A tale as old as time, Beauty and the Beast is an age-old classic and doesn’t need to be introduced. A beautiful Belle gets imprisoned by a fearsome beast in a distant castle and the two fall in love, resultantly breaking the spell, making the Beast human and they live happily ever after. And they do, however, some things were still amiss in Bill Condon’s adaptation of the Beauty and the Beast.
The film kicks off in an awkwardly, lazy manner and as does the Beauty, Belle. Emma Watson’s Belle is fragile and delicate while Belle is a character that needs more energy than Watson had to offer. It is safe to say that the actress is not made for musicals (La La Land dodged a ball there) as she was perhaps the weakest link in the ensemble cast. However, when it came to the more emotionally testing scenes, there was no one better in the frame.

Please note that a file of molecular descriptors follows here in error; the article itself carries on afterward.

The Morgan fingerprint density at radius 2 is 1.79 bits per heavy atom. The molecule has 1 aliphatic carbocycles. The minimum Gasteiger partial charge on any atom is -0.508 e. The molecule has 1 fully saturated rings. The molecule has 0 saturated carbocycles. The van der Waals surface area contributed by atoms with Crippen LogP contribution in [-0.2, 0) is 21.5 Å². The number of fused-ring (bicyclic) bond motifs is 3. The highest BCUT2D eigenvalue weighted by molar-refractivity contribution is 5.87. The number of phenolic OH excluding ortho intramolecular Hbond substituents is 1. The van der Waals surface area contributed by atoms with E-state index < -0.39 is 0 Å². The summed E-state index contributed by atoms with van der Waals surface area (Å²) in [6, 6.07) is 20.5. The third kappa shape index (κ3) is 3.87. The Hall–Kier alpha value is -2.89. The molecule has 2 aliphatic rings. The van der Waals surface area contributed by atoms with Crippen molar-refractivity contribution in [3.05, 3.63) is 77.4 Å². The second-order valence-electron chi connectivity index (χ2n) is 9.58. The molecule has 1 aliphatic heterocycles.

On the other hand, Dan Stevens’ grip on both the beast and the prince is quite masterful, however, the character’s design fails him. The Beast is not as beastly as he should be and is a very lovable character instead from quite an early stage. Beauty and the Beast is more or less a constant decent after that (thankfully!).
It is evident that Disney put in a lot of effort into the film. The soundtrack by Alan Menken is magical, to say the least, and the special effects are (inconsistently) marvellous. Still, the movie fails to appeal as the flaw lies in the plot. The romance between Belle and the Beast feels rushed. The two speedily strike a chord over their shared love for literature.
A parallel story of love didn’t meet the same gratifying end though. The controversial character of LeFou (Josh Gad), who is as gay as they come, has to get his heart broken at the hands of the film’s antagonist, Gaston (Luke Evans).
The film leaves you dissatisfied with and it breaks your heart to have a Disney movie disappoint even in the least.